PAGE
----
54. 54. Use a circuit breakerHigh error rate stop calling temporarily Down wait for it to come back up Slow gives it a chance to recover 54
  55. 55. On failure Return cached dataAvoidFailing Return default data Fail fast 55
  56. 56. Aspects + Actors Dependency Caller Invoker Implements Aspect circuit breaker state machine CircuitBreakerEquivalent of Actorthread pool Worker Dependency Worker Actor Stub Actor 56
  57. 57. @DependencyProxy trait RestaurantService { def findNearbyRestaurants(location: Location) : Future[FindNearbyRestaurantResponse] } @Service @DependencyProxy(circuitBreaker = "factualCircuitBreaker", timeoutInMilliseconds=750) class FactualRestaurantService extends RestaurantService { ... } 57
  58. 58. Aspect-based Async@Aspectclass DependencyInvokingAspect { @Pointcut("execution(* (@DependencyProxy *).*(..))") def dependencyProxyMethods {} @Around("dependencyProxyMethods()") def invoke(jp: ProceedingJoinPoint) = { val a = AnnotationUtils.findAnnotation(jp.getTarget.getClass, classOf[DependencyProxy]) val actor = findActor(a) val timeout = Timeout(a.timeoutInMilliseconds milliseconds) actor.ask(InvokeDependency( () => jp.proceed())) (timeout) }} Ask actor to invoke jp.proceed() and return Future 58
  59. 59. See for the Actor code 59
  60. 60. Agenda§The (sometimes evil) monolith§Decomposing applications into services§How do services communicate?§Presentation layer design§How Cloud Foundry helps 60
  61. 61. Modular applicationChoice of presentation layer technology 61
  62. 62. NodeJS is the fashionable technology 62
  63. 63. Why NodeJS?§Familiar Javascript§High-performance, scalable event-driven, non-blocking I/O model§Over 13,000 modules developed by the community§Many JavaScript client frameworks have a NodeJS counterpart, e.g. 63
  64. 64. NodeJS example Handle Handle filevar http = require(http); HTTP readvar fs = require("fs"); requesthttp.createServer(function (req, res) { fs.readFile(somefile.txt, function (err, data) { if (err) throw err; res.writeHead(200, {Content-Type: text/plain}); res.end(data); });}).listen(1337,;console.log(Server running at; 64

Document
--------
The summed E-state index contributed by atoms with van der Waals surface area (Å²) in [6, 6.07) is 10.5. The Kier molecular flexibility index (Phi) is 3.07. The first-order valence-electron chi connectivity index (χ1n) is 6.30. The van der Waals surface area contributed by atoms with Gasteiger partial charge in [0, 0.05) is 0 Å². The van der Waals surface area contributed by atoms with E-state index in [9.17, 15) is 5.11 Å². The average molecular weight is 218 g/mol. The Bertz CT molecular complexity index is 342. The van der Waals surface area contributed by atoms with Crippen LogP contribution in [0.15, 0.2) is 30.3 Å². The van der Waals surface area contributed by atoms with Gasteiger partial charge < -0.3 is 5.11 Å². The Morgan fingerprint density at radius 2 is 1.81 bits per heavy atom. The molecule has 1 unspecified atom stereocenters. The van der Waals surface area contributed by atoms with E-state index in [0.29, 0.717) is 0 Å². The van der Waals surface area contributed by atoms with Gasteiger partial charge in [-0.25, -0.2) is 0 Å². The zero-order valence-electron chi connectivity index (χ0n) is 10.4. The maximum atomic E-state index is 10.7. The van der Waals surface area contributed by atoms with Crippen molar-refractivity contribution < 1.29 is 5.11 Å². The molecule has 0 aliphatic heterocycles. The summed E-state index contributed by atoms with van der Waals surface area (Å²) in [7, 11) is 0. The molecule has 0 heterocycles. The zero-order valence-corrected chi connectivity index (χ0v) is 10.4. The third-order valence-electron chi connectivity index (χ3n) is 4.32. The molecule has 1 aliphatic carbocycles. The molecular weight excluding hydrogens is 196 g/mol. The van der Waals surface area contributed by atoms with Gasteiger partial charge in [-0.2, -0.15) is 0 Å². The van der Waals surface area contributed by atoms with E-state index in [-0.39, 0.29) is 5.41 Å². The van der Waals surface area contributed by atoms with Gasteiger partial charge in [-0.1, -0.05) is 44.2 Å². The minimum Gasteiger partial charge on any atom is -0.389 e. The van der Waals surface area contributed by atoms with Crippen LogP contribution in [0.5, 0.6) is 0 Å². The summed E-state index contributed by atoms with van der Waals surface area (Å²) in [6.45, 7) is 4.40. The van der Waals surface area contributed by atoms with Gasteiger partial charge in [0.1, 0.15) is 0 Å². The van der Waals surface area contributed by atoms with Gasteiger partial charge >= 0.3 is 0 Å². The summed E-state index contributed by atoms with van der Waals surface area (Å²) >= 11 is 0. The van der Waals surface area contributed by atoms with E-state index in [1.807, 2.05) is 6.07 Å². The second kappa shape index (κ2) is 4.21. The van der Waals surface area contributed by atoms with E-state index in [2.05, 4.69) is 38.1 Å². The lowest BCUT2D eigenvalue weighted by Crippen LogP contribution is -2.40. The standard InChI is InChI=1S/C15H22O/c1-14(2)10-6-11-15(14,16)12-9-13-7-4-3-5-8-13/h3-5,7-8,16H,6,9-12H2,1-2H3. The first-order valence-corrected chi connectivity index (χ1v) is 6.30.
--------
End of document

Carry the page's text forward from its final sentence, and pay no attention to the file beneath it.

65. 65. NodeJS isn’t the only game in town JVM-based 65
  66. 66. A modern web application Service 1 RESTful WS Node JSBrowser HTML 5 Server Application Application Service 2 Events client server ... 66
  67. 67. NodeJS - using RESTful WS and AMQP REST ServiceRESTRequests Node JS Events AMQP AMQP RabbitMQ Service 67
  68. 68. Agenda§The (sometimes evil) monolith§Decomposing applications into services§How do services communicate?§Presentation layer design§How Cloud Foundry helps 68
  69. 69. Original architecture WAR StoreFrontUI Accounting Service MySQLBrowser Apache InventoryService Database Shipping Service Tomcat 69
  70. 70. Modern architecture Desktop Browser Native Mobile application HTML5 mobile application StoreUI StoreUI StoreUIAsynchronous, NodeJS NodeJS Javascript scalable StoreUIcommunication RabbitMQ Spring/Scala web Inventory Shipping Standalone application Inventory Service Shipping Service “headless” Service Service Spring/Java applications MySQL Redis Billing Service Customer Mongo Order Inventory Database Database Database 70
  71. 71. Traditional tools: monolithic applications 71
  72. 72. Developing modular apps is more difficult§Many more moving parts to manage •Platform services: SQL, NoSQL, RabbitMQ •Application services: your code§Who is going to setup the environments: •the developer sandbox? •... •QA environments? But Cloud Foundry helps... 72
  73. 73. Easy polyglot application deployment and service provisioning OSS community vFabricPostgres Ap p lica Private   o Clouds   n  S Data Services erv ice  In ter vFabric fac e RabbitMQTM Public Clouds Msg Services Micro Other Clouds Services Additional partners services …
  74. 74. Creating a platform service instance$ vmc create-service mysql --name mysql1Creating Service: OK$ vmc services......=========== Provisioned Services ============+-------------+---------+| Name | Service |+-------------+---------+| mysql1 | mysql |+-------------+---------+